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Retirement Savings By Age Groups Vs. Yours 


How do your retirement savings compare to savings by other people in your age group? Are you keeping up with the proverbial Joneses? Ahead of them? Or are you behind?




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You might be surprised by your competition. Some are doing OK. Others, not so fine.

IRA plus 401(k) balances built by U.S. savers ranged from a paltry average of $9,500 for Generation Z as of June 30, up to $512,500 for members of the Silent Generation, who are older siblings and parents of Baby Boomers, according to Fidelity Investments.

Baby boomers logged in with an average of $462,800.

Retirement Savings: Millennials Average Just $66,200

Accounts owned by members of Generation X averaged $247,300.

Millennials averaged $66,200.

The Fidelity data are for accounts whose records are kept by the giant Boston-based mutual fund family and brokerage.

Retirement Savings By Age Groups Have Grown

Fidelity’s millennials were born 1981 through 1997. Their Gen Xers were born 1965 through 1980. Boomers were born 1946 through 1964. And members of the Silent Generation were born from 1928 through 1945.

Each of those age groups enjoyed big run-ups in average account balances over the prior 10-year upswing in markets.

Increases ranged from 96% for silent generation savers to 149% for baby boomers, 230% for Gen Xers and 264% for millennials.

Fidelity does not have 10-year-old data to compare the latest second-quarter 2021 average account balances to for Generation Z.

The overall account balance average rose 92%, up from $135,125.

Compare Yourself To Other Savers

As an IBD reader, chances are your retirement savings are in better shape than the average American’s.

Foremost, you’re far more likely to have retirement savings, whatever the size of your nest egg. Just under 51% of all Americans had retirement savings of any amount in 2019, according to the Federal Reserve. And that was down from 52% in 2016.

How many Americans close to retirement are up that savings creek without a paddle? A whopping 13% of Americans age 60 or older have nothing at all in retirement savings, according to professional consulting services giant PwC.

Aiming For The Top 10%

Whether you’re just starting to save or already have a nest egg under construction, the key issue is how to save most effectively.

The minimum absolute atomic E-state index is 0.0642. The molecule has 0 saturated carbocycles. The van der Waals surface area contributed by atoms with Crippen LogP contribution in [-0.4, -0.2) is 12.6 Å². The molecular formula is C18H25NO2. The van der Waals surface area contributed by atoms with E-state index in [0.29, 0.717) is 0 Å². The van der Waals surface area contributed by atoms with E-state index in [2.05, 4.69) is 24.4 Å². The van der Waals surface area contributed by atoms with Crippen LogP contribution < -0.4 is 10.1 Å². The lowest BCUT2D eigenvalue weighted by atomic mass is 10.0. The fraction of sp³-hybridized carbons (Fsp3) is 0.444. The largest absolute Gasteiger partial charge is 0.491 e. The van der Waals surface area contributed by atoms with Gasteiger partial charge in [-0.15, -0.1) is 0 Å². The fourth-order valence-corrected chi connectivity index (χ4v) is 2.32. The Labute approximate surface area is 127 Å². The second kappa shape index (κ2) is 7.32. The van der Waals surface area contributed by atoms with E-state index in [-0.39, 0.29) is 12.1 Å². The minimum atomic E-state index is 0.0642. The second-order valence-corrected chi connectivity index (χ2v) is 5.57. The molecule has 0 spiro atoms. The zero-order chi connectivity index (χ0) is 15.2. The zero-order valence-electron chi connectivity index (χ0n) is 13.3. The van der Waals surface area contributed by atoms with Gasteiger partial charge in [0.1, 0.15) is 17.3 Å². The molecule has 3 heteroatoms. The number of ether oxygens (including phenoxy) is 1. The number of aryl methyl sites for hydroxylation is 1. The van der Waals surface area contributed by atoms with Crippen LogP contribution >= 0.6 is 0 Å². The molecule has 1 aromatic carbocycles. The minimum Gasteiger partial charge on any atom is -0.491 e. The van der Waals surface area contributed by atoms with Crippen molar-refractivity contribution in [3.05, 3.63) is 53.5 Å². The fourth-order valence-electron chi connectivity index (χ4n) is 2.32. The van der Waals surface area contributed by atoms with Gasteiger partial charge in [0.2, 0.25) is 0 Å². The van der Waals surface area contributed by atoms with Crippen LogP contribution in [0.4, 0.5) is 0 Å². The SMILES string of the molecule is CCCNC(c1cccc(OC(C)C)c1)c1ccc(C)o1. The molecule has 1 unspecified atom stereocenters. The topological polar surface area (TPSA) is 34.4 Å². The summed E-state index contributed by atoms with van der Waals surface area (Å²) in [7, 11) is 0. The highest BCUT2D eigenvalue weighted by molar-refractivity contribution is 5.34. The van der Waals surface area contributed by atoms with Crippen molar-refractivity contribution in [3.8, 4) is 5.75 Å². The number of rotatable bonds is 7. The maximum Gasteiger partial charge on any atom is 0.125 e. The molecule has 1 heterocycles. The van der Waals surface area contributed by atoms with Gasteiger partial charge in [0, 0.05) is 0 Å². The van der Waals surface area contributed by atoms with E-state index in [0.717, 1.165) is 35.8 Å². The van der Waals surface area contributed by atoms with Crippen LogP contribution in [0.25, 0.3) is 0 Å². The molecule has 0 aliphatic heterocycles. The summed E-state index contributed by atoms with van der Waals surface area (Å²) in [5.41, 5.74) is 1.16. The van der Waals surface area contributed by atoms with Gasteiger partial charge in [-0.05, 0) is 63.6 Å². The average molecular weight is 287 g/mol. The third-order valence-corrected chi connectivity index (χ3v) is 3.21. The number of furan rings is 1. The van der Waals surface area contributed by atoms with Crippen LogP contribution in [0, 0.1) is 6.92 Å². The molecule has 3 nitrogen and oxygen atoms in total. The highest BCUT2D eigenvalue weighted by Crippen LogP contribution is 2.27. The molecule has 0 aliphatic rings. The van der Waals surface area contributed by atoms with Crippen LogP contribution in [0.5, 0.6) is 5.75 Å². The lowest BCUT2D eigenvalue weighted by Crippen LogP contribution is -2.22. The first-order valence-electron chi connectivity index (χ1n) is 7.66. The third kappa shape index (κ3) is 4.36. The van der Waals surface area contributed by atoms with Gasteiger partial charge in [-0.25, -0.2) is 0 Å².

In all likelihood, you want to be among the top 10% of retirement savers. Those folks average more than $1 million in retirement savings between ages 65 and 69, before they’ve spent down their peak balances, enjoying retirement and making charitable gifts.

So, here are five tips for ways to boost your retirement savings in 2020.

Retirement Savings Step #1: Plan Ahead

Your single most important step is to make a savings plan. This is your roadmap for deciding how to get where you want to go.

How much do you want your portfolio to grow in the coming years? If you haven’t already retired, how large do you want your retirement nest egg to grow by the time you stop working? When will you stop working? What is your risk tolerance? What investments will get you to your goal?

Write it all down. “A plan helps you understand your progress,” said Rita Assaf, Fidelity vice president for retirement and college leadership.

If your goals change because your circumstances change — suppose you get married, divorced, have a baby — bring your plan up to date.

Retirement Planning Step #2: Save Enough

How much savings is enough? “We recommend saving 15% of your income a year, including any company match,” Assaf said.

That level of saving should be specified in your plan.

Retirement Game Plan Step #3: Figure Out Where Your Money Goes

If you can’t afford to save 15% of your income, where will you get the extra money?

Start by figuring out where your income goes. Make a written, detailed budget. Once you’ve identified how you spend your money, prioritize your spending.

Label which expenditures are essential. Label spending that is merely discretionary. Discretionary spending is what you’ll have to cut. “Allocate money to spending on other things, especially discretionary spending, after setting aside money for retirement savings,” Assaf said.

Retirement Planning Step #4: Start Cutting

Don’t let habit get in the way of economizing. Be objective. Be hard-nosed. “Knowing how much you’re spending is the first step and you will likely trim down as a result,” Assaf said.

Here are some tricks for cutting spending:

  • Use cash only. For one month, do not use your credit card. At the end of the month, odds are that your spending will have declined.
  • Dine out less. Count how many times you’ve eaten at restaurants in the past six months. For the next six months, reduce your monthly average by one.
  • Trim your subscriptions. Those include not only publications, but services like gym memberships and video and music streaming services. Once every six months, drop one.

Retirement Saving Step #5: Save More

Once you’ve trimmed your spending, what’s the best way to boost your savings?

Suppose you’re only saving 7% of your income. How do you boost that to 15%?

Don’t try to close the savings gap all at once in 2020. Instead, Assaf recommends boosting your rate of retirement saving by 1 percentage point a year. “Do that until you get to 15% or until you are contributing the maximum allowed by your plan,” she added. Contribute at least enough to get your company’s maximum matching contribution.

Follow Paul Katzeff on Twitter at @IBD_PKatzeff for tips about personal finance and active mutual fund managers who outperform the market by picking top-performing growth stocks.

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